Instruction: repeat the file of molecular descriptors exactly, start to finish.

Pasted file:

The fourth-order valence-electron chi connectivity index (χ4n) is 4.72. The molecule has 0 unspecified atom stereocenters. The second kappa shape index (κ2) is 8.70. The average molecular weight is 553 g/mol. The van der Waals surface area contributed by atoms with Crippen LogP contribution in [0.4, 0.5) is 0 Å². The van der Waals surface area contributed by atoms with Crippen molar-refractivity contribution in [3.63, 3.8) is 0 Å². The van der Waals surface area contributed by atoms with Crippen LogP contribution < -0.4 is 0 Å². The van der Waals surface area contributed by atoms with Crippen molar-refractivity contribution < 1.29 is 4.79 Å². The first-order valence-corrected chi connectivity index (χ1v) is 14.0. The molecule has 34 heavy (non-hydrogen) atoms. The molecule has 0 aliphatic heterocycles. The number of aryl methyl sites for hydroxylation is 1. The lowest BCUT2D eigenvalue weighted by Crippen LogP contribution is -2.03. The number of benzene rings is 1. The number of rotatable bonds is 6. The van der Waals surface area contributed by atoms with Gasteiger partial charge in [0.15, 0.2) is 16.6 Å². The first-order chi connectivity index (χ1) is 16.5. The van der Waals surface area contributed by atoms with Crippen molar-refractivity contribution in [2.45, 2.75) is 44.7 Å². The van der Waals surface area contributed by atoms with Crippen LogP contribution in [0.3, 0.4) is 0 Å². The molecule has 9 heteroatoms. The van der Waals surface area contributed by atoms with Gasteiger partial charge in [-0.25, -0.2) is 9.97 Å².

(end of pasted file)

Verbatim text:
The fourth-order valence-electron chi connectivity index (χ4n) is 4.72. The molecule has 0 unspecified atom stereocenters. The second kappa shape index (κ2) is 8.70. The average molecular weight is 553 g/mol. The van der Waals surface area contributed by atoms with Crippen LogP contribution in [0.4, 0.5) is 0 Å². The van der Waals surface area contributed by atoms with Crippen molar-refractivity contribution in [3.63, 3.8) is 0 Å². The van der Waals surface area contributed by atoms with Crippen LogP contribution < -0.4 is 0 Å². The van der Waals surface area contributed by atoms with Crippen molar-refractivity contribution < 1.29 is 4.79 Å². The first-order valence-corrected chi connectivity index (χ1v) is 14.0. The molecule has 34 heavy (non-hydrogen) atoms. The molecule has 0 aliphatic heterocycles. The number of aryl methyl sites for hydroxylation is 1. The lowest BCUT2D eigenvalue weighted by Crippen LogP contribution is -2.03. The number of benzene rings is 1. The number of rotatable bonds is 6. The van der Waals surface area contributed by atoms with Gasteiger partial charge in [0.15, 0.2) is 16.6 Å². The first-order chi connectivity index (χ1) is 16.5. The van der Waals surface area contributed by atoms with Crippen molar-refractivity contribution in [2.45, 2.75) is 44.7 Å². The van der Waals surface area contributed by atoms with Crippen LogP contribution in [0.3, 0.4) is 0 Å². The molecule has 9 heteroatoms. The van der Waals surface area contributed by atoms with Gasteiger partial charge in [-0.25, -0.2) is 9.97 Å².